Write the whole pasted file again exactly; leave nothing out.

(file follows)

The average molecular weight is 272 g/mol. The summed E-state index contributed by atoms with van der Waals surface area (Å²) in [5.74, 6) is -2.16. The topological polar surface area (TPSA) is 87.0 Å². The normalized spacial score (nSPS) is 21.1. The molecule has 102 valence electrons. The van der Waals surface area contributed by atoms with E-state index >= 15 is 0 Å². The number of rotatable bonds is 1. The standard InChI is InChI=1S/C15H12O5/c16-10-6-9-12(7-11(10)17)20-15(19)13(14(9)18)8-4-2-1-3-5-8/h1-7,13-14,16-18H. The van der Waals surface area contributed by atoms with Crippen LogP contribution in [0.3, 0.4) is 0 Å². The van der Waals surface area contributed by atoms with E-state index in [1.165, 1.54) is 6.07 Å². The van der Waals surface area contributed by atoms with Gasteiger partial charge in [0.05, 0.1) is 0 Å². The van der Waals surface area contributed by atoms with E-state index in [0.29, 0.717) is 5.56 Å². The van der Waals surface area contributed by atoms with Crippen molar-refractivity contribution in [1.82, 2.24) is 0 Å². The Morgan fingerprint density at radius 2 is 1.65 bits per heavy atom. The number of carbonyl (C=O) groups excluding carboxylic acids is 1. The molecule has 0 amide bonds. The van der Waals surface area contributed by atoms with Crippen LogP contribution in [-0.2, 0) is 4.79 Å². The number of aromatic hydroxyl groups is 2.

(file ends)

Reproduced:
The average molecular weight is 272 g/mol. The summed E-state index contributed by atoms with van der Waals surface area (Å²) in [5.74, 6) is -2.16. The topological polar surface area (TPSA) is 87.0 Å². The normalized spacial score (nSPS) is 21.1. The molecule has 102 valence electrons. The van der Waals surface area contributed by atoms with E-state index >= 15 is 0 Å². The number of rotatable bonds is 1. The standard InChI is InChI=1S/C15H12O5/c16-10-6-9-12(7-11(10)17)20-15(19)13(14(9)18)8-4-2-1-3-5-8/h1-7,13-14,16-18H. The van der Waals surface area contributed by atoms with Crippen LogP contribution in [0.3, 0.4) is 0 Å². The van der Waals surface area contributed by atoms with E-state index in [1.165, 1.54) is 6.07 Å². The van der Waals surface area contributed by atoms with Gasteiger partial charge in [0.05, 0.1) is 0 Å². The van der Waals surface area contributed by atoms with E-state index in [0.29, 0.717) is 5.56 Å². The van der Waals surface area contributed by atoms with Crippen molar-refractivity contribution in [1.82, 2.24) is 0 Å². The Morgan fingerprint density at radius 2 is 1.65 bits per heavy atom. The number of carbonyl (C=O) groups excluding carboxylic acids is 1. The molecule has 0 amide bonds. The van der Waals surface area contributed by atoms with Crippen LogP contribution in [-0.2, 0) is 4.79 Å². The number of aromatic hydroxyl groups is 2.